Change National Insurance to boost contractor saving

Wednesday 31 July 2013

The government should consider changing the rules regarding National Insurance contributions to encourage self-employed earners to save for the future, according to a pensions expert.

Writing for Money Marketing, head of pensions market development at Scottish Widows Ian Naismith says that individuals who choose to work for themselves are at a disadvantage in the current pensions system. Although one in every seven workers is self-employed in the UK, they enjoy only one thirty-fifth of the tax relief on pensions available to the nation’s workforce. In fact, Mr Naismith says, the average employee enjoys around six times as much tax relief on the retirement funds as the typical self-employed worker.

At the moment, the self-employed are also losing out on support from the state during their retirement, because they are not eligible for the state second pension. Once the single-tier pension is introduced in 2016 this will cease to be the case. But as Mr Naismith points out, transitional arrangements have been brought in to protect higher pensions built up by employees through other means, so it will actually be several years before self-employed people enjoy genuine pension equality with their employee counterparts.

Scottish Widows’ own Pensions Report for this year found that just one in three self-employed workers are preparing well enough for their retirement, compared to 41 per cent of private sector workers, half of staff in charitable organisations and nearly six out of ten public sector employees. However, one in five expect their primary source of income to come from a defined benefit scheme - one percentage point higher than among private sector staff.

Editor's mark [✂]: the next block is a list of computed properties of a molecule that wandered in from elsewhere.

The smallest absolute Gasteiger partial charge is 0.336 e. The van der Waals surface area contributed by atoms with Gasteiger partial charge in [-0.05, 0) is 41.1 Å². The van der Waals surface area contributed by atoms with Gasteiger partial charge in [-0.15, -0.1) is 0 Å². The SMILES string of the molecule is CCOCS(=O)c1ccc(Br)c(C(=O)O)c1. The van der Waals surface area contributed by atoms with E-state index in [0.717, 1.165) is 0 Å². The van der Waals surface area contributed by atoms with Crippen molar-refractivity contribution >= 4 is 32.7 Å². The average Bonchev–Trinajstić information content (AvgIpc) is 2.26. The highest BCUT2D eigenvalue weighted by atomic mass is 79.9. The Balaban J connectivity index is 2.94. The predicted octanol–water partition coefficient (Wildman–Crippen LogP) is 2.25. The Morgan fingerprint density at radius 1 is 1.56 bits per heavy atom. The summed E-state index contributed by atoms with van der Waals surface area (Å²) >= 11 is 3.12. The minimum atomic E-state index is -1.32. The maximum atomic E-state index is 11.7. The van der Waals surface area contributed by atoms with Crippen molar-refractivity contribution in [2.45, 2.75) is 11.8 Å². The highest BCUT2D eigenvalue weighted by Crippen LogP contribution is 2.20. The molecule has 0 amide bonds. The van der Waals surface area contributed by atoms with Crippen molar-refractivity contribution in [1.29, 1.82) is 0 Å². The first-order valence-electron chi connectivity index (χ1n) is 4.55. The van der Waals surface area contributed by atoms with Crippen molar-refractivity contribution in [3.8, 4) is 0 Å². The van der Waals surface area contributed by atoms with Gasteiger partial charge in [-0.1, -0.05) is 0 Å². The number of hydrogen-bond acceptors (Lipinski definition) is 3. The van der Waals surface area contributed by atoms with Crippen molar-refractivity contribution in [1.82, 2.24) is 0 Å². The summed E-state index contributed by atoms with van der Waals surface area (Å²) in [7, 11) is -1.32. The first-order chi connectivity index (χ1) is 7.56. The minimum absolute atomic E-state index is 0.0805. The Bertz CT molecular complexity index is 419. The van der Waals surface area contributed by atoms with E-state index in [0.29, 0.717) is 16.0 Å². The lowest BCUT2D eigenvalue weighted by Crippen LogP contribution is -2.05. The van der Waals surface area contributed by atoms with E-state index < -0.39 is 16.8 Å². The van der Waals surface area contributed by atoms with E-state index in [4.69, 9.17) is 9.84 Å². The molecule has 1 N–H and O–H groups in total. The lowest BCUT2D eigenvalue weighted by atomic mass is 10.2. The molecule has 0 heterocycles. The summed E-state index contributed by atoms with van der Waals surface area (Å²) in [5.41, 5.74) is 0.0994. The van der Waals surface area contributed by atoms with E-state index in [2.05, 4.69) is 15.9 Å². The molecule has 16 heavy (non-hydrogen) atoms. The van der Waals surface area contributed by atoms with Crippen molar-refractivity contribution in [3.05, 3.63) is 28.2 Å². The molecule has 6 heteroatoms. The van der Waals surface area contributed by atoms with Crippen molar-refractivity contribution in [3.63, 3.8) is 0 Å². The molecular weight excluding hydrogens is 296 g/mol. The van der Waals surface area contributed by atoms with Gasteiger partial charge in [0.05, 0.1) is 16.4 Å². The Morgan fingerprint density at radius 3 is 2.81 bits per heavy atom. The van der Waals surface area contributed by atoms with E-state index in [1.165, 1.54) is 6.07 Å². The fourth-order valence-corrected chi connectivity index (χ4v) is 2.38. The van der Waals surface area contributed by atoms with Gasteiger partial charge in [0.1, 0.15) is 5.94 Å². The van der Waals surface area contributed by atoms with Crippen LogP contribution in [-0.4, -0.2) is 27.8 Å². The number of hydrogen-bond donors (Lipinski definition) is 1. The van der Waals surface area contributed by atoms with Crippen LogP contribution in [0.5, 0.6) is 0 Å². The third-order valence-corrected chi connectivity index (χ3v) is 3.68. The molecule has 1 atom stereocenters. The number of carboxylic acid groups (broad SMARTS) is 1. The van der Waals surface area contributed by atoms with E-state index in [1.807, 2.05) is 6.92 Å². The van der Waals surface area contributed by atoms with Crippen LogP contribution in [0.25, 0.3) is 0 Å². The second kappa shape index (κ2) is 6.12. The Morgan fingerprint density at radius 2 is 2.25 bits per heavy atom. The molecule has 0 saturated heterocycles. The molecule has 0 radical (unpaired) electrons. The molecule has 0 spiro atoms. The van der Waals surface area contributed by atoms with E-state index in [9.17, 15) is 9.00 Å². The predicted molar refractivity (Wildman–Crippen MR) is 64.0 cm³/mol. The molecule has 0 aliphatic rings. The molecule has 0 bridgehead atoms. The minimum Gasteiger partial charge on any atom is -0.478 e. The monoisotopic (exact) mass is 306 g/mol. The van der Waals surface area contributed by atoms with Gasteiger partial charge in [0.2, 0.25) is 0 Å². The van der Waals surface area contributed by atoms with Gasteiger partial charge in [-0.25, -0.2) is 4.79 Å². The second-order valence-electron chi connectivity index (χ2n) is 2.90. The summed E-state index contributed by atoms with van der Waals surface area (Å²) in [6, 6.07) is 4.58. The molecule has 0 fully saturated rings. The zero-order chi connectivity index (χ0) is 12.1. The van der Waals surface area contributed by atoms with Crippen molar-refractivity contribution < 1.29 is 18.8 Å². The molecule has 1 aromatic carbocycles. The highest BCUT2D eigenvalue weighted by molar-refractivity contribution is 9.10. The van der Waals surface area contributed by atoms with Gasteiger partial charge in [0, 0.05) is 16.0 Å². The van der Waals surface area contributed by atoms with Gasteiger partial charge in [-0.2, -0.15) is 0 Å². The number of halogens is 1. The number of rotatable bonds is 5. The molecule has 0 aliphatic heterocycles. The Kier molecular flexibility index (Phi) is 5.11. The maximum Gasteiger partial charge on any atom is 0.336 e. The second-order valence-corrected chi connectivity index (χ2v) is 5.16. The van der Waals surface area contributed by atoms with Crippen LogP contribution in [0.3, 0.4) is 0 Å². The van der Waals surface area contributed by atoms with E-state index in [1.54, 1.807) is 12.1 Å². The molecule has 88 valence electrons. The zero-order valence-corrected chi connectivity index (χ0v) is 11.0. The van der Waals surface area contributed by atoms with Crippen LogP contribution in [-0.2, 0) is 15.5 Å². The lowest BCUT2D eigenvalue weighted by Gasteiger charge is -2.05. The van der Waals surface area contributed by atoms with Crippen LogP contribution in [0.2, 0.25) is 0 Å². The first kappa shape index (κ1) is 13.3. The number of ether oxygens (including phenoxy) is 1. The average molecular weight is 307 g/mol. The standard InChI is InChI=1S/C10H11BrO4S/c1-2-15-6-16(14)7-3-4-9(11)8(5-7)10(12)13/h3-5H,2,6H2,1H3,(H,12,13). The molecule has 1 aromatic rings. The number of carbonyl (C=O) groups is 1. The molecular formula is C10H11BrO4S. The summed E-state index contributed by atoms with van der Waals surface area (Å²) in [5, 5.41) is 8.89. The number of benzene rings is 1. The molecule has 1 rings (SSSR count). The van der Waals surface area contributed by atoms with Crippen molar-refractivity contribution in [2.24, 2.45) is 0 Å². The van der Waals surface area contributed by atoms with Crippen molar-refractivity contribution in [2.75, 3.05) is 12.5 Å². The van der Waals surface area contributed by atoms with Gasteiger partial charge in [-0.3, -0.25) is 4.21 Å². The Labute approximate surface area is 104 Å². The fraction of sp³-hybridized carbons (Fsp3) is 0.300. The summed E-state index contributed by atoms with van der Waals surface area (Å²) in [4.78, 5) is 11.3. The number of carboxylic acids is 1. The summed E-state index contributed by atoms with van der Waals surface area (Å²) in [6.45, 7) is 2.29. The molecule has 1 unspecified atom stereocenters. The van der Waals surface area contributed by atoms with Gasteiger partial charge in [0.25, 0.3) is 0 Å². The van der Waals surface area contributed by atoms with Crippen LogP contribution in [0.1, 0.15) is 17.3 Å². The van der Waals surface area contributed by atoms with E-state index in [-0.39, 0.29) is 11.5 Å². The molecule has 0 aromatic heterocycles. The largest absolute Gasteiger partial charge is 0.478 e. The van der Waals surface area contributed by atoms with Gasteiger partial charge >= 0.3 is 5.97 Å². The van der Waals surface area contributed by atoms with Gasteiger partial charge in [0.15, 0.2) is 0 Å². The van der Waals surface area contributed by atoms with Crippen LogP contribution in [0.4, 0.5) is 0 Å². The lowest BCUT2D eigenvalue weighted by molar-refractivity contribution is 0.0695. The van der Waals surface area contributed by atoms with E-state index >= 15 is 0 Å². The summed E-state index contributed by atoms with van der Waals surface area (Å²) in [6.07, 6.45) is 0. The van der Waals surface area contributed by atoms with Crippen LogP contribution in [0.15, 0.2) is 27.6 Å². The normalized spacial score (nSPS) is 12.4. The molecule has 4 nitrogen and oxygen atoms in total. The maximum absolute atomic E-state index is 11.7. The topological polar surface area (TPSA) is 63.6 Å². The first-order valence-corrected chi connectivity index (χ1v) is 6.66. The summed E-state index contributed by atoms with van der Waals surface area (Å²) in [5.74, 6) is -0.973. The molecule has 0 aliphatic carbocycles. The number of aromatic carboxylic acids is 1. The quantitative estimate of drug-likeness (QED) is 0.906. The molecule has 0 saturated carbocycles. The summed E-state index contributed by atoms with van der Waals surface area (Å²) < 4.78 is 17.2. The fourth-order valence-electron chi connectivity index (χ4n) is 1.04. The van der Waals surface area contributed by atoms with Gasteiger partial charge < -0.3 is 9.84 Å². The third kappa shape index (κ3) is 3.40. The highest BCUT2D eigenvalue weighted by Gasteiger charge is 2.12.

Since the latest Labour Market figures from the Office for National Statistics shows that there are more than four million self-employed workers in the UK, Mr Naismith writes, the UK could potentially find that a sizeable number of retirees are struggling to support themselves in the future.

The expert adds that although there seems to be a popular belief that the self-employed can make up some of the pension shortfall by selling their business, if they work as a sole trader or through their own limited company. But this is a common misconception, Mr Naismith explains, since only eight per cent said they expected this to be among their top three sources of retirement income. Instead, those who choose to work for themselves are more likely to be doing so well past retirement age. An eighth of workers who go it alone say that they expect to work beyond the age of 75.

To balance out some of these discrepancies, Mr Naismith is calling on the government to bring in relatively small changes to the tax system which would encourage self-employed workers to plan more effectively for the future by introducing a National Insurance exemption.

This argument is far removed from the that of CentreForum, which last month published a report calling for self-employed National Insurance contributions to be increased.

Employees are liable for a National Insurance deduction of 12 per cent from their salary, the think tank said, on top of 13.8 per cent in employer contributions. However, self-employed professionals are currently paying around nine per cent, which the report says amounts to a “self-employment tax break” worth up to £1.6 billion. Once the single-tier pension comes in, Centreforum added, that figure could reach £2.3 billion.

By Victoria McDonnell

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